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Harvard clashed with Vassar in a no-decision debate last night in the Lowell House Common Room. The contest ended with the proverbial woman's last word, which in this case was "I don't believe you." The subject was: "Resolved, That women are fitted to serve as jurors."
Taking the consistently serious stand that women take jury service more to heart than men, Miss Esther Gordon introduced the affirmative arguments. "But jury duty is such a trial," answered the first Crimson speaker, Robert W. Bean '39, and he didn't see why women wanted jury duty.
Miss Martha Welch continued the serious Vassar tactics, but her legions were dispelled in the face of the next negative speaker, Donald McDonald '39. He proceeded to show that if women were allowed to be jurors, the family bridge tables would become deserted, and would make it necessary to take suits away from the deck. "And where would the woman be without her heart, and the matron without her club?"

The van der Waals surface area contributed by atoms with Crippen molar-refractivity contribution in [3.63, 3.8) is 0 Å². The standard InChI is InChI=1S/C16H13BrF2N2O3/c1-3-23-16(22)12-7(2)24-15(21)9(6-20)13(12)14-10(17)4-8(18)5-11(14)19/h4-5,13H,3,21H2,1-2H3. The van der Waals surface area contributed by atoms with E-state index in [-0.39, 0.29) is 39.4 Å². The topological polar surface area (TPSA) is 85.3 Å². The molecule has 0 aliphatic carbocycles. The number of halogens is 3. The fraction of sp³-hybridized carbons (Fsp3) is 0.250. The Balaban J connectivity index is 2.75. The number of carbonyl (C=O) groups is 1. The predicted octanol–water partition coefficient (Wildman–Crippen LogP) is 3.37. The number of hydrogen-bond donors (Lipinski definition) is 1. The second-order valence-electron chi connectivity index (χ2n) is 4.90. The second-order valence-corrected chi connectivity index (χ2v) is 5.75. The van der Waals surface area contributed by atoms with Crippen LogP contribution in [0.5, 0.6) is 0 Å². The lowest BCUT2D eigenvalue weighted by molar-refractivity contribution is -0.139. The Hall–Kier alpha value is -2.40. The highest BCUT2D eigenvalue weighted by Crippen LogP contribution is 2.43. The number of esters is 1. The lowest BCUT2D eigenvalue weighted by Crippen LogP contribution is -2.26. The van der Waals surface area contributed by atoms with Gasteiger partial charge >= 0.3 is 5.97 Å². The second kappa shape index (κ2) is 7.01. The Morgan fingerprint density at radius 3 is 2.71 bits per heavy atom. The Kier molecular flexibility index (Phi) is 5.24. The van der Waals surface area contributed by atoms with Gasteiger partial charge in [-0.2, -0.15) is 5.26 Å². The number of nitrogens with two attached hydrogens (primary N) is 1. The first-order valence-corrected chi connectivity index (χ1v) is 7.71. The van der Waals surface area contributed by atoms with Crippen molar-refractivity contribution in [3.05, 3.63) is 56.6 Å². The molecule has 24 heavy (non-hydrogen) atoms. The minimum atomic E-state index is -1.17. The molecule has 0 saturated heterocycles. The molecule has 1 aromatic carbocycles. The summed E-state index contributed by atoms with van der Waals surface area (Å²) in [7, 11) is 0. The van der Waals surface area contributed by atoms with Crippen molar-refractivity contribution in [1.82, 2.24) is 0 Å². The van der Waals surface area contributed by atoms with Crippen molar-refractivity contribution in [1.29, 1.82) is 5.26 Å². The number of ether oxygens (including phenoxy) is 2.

Rebuttalist Bean for the negative said that he was glad that women had started jury schools, because, he said, "What we need is good women, and true - good women never were true."
Miss Gordon rebutted by asking. "Are you true?" and followed by reading on in the "ancient manuscript" where Bean had left off. She told how Alice discovered that the jurors were all knaves of hearts.
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